4. Mona is killed right when she starts helping the girls.
We’ve questioned Mona’s loyalties for the entire series, but just when she starts to prove herself trustworthy, she bites it. Will we ever know what Mona’s end game was?! And more importantly, will we ever know who killed her?!
5. Ezra's not really "A," he was just writing a book.
No one has ever acknowledged how creepy Ezra is. He was a teacher having an affair with his teenage student. And then he basically spied on all her friends to write a tell-all book. But he wasn’t “A” though so I guess that makes everything ok?
6. The whole Shana thing.
Shana seemingly came out of nowhere, was revealed as an “A” (not THE “A”) and was subsequently killed by Aria in self-defense. Through all that, we hardly cared.
7. The girls’ parents have little to no clue what’s going on.
If our daughters were involved in as much craziness as these girls, we’d be locking them in their rooms – or like, moving to another state.
8. Melissa’s secret.
For years we were dying to know Melissa’s secret. No matter how many times Spencer begged for the truth, her big sis wasn’t budging. But finally, last season we learned what happened. Melissa thought Spencer had killed Ali, so Melissa buried the body. Only…it wasn’t Ali, so Melissa killed some innocent girl. The reveal was…less than satisfying.
9. Speaking of which, how did that girl end up in Ali's place?
Last season we found out her name - Bethany Young - but we still have no idea how she got in that grave or how she connects to the bigger story.
10. Jenna won't go away.
The girls' blind nemesis just can't seem to stay away from Rosewood. She leaves, she comes back, she leaves again...but she remains just as mysterious as ever! What. Is. Her. Deal.
11. The girls are always in the woods, at night, alone.
Don't they know by now that this ALWAYS spells danger? Guaranteed their cell phones won't work or their car won't start and someone will try to kill them. Every. Time. And yet they continue to do this.
12. When Toby told Spencer he joined the A-Team to "protect her."
Just how he "protected her" by doing this still remains unclear. Seems like it just caused a lot more problems (ie- driving Spencer off the deep end). But she forgave him and all is well in Spoby land.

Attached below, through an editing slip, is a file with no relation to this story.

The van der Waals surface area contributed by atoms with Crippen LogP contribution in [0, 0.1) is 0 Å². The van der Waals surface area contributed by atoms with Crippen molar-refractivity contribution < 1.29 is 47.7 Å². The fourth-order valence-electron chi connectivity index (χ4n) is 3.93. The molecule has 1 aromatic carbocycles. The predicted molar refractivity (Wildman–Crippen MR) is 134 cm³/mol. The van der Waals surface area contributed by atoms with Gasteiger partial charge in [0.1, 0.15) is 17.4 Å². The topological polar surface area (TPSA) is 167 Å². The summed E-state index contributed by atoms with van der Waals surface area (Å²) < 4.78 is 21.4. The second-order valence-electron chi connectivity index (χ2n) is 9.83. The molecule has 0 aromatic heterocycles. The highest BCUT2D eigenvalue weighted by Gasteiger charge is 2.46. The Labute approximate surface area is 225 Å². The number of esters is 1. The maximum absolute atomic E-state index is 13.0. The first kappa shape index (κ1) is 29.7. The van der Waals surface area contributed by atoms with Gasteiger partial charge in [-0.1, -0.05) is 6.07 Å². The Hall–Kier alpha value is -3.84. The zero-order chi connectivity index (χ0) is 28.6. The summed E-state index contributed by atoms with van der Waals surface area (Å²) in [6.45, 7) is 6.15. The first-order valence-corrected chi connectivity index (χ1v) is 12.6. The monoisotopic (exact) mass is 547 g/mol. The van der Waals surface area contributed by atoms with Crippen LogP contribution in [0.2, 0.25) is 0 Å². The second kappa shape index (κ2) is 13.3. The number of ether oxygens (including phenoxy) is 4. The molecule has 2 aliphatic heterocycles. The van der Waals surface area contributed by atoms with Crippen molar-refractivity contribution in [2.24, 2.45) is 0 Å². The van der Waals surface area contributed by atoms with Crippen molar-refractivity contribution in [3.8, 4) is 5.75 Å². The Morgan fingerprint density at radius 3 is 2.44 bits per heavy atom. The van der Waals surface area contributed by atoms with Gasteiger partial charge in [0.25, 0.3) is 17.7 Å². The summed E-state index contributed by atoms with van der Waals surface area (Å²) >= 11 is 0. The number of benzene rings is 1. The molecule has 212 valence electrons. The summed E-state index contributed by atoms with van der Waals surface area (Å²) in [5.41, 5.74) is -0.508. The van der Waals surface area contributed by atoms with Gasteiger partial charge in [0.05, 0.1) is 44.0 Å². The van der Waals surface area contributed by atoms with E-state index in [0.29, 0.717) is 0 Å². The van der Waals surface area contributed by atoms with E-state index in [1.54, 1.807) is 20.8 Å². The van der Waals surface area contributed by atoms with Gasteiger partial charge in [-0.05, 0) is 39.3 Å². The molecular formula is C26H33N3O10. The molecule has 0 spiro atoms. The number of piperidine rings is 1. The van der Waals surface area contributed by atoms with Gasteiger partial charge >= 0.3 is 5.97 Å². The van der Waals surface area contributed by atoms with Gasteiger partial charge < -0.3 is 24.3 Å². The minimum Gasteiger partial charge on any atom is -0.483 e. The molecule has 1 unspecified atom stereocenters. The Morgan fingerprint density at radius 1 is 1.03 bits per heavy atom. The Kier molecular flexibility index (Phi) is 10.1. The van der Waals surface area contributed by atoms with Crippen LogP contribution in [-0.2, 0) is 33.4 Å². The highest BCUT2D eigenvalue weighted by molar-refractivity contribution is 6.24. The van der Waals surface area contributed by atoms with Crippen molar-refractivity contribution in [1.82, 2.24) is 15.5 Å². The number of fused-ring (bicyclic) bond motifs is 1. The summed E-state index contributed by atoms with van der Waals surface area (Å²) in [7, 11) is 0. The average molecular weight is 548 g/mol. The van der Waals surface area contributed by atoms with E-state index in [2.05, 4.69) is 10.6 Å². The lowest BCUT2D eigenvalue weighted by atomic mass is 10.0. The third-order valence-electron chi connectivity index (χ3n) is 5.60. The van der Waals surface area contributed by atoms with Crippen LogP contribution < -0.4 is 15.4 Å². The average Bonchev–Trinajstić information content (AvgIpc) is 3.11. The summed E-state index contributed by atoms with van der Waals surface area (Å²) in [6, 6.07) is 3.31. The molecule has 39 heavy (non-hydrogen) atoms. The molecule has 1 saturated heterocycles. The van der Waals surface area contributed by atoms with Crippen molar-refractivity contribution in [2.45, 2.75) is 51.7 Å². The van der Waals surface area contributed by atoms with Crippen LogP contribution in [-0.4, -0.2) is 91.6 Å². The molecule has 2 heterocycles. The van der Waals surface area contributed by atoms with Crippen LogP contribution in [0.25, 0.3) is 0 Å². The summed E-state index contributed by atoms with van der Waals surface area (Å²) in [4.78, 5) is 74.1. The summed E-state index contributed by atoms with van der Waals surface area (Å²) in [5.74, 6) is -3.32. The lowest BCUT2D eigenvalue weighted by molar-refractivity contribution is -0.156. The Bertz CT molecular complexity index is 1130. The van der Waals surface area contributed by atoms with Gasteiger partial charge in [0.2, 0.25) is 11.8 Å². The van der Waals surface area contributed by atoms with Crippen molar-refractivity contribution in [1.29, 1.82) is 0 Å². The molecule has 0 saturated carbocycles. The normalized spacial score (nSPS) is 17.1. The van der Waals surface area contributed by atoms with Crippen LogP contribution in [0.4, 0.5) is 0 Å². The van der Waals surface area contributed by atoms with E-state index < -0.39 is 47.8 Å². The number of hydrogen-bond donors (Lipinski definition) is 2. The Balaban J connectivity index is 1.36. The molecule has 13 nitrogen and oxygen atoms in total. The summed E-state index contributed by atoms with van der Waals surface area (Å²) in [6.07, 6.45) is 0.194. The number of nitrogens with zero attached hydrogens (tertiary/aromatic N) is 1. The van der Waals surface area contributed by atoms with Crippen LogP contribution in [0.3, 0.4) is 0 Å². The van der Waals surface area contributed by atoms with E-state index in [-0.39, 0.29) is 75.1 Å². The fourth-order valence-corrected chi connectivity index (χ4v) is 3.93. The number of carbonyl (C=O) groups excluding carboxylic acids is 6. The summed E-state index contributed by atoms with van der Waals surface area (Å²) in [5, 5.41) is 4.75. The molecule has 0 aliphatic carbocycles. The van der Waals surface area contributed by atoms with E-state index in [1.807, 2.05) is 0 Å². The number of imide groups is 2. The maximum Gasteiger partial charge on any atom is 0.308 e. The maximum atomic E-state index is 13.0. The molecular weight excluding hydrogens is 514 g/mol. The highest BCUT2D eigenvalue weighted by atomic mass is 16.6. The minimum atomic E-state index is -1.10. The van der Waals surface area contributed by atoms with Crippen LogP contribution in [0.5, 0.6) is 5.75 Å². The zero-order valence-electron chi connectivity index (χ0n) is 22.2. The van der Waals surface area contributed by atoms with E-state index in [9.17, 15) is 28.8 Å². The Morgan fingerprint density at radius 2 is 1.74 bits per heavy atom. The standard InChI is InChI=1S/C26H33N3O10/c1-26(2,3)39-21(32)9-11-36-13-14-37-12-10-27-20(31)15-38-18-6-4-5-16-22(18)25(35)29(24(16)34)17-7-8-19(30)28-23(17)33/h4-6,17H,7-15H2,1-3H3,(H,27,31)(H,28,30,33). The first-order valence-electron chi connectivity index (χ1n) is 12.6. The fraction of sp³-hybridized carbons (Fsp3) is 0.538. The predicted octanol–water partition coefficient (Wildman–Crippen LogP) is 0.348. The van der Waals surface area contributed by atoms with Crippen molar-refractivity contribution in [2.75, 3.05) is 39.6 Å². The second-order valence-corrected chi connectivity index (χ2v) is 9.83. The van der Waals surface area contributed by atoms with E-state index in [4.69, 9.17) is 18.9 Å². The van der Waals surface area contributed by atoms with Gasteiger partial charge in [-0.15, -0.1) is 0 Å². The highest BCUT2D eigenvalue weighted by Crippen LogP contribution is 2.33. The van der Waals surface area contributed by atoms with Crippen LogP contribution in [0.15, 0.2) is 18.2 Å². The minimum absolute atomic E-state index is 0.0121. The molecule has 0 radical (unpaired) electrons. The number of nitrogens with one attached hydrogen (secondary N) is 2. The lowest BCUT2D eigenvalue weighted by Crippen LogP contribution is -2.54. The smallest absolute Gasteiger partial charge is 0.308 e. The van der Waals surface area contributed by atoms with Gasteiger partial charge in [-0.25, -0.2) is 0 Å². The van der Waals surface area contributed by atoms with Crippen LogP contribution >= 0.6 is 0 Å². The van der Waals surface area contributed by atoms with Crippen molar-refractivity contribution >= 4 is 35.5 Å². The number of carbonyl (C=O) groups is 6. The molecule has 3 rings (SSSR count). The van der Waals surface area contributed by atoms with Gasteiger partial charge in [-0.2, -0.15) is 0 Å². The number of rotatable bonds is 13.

13. Not enough scenes like this.
We miss pre-Ravenswood Caleb! Bring back some playfulness. He's basically the only decent guy left on the show. We'll just choose to forget about how he left poor Hanna for a failed spin-off show.
14. The fact that the police officers in Rosewood are all inept.
They haven't solved any of the murders so far and the murders per capita in that small town are through the roof. They're also constantly stalking our PLLers. Maybe the entire Rosewood police department is "A"...
15. The girls always have their makeup, nails and hair done - no matter the crisis.
Being stalked never looked so good. Even in moments of extreme distress, the PLLers all have time to look their best. We barely have time to run a comb through our hair in the morning, but these girls are being hunted by a psycho and they still manage to be perfectly accessorized. Spencer's the only one who's ever looked realistically tired or stressed. Props to Troian for really going for it!
In conclusion, watching Pretty Little Liars sometimes makes us feel like this:
But we wouldn't have it any other way!
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Reese Witherspoon has credited her latest movies Wild and A Good Lie for saving her sanity during a bleak period in her acting career.
The Oscar winner admits she was lost as an artist "for a few years" and decided to start making better film choices. She tells WENN, "I was not able to find what I wanted to do; making choices that I wasn't ultimately happy with. What kind of started this whole string of things that I was doing personally was getting back to wanting to play interesting dynamic female characters." However, when the chance to play an employment agency counsellor aiding three Sudanese refugees in A Good Lie came along, Witherspoon was nervous about stepping out of her comfort zone.
She explains, "I didn't know if I wanted to make the movie because I just had a baby and I was still nursing and taking care of this infant. But then, when I read the script, I was like, 'How am I gonna do this?' You know how your brain is just really confused after you have a baby. "I had to cover up all my post-baby weight! When I met with the director what I really liked is he said, 'This movie isn't about you. I just want to be really clear about that'. I never had a director say that to me before. It made me happy because I didn't want to make a movie where I was a white, American girl coming to save African people. My character is just as emotionally distraught. She's just as lost, she's just as without family as they are. "I thought that was a beautiful opportunity to talk about family is where you find it." She had a lot of help getting into character from co-star Ger Duany, who is a former Sudanese refugee.
Witherspoon adds, "I knew very little about the story. I watched documentaries and some stuff on (U.S. TV show) 60 Minutes but I still didn't know. A lot of things I learned from talking to Ger, who would tell us stories about being a young boy and walking all that way to Ethiopia and then back again to Sudan... and what it was like. It's hard to even conceive."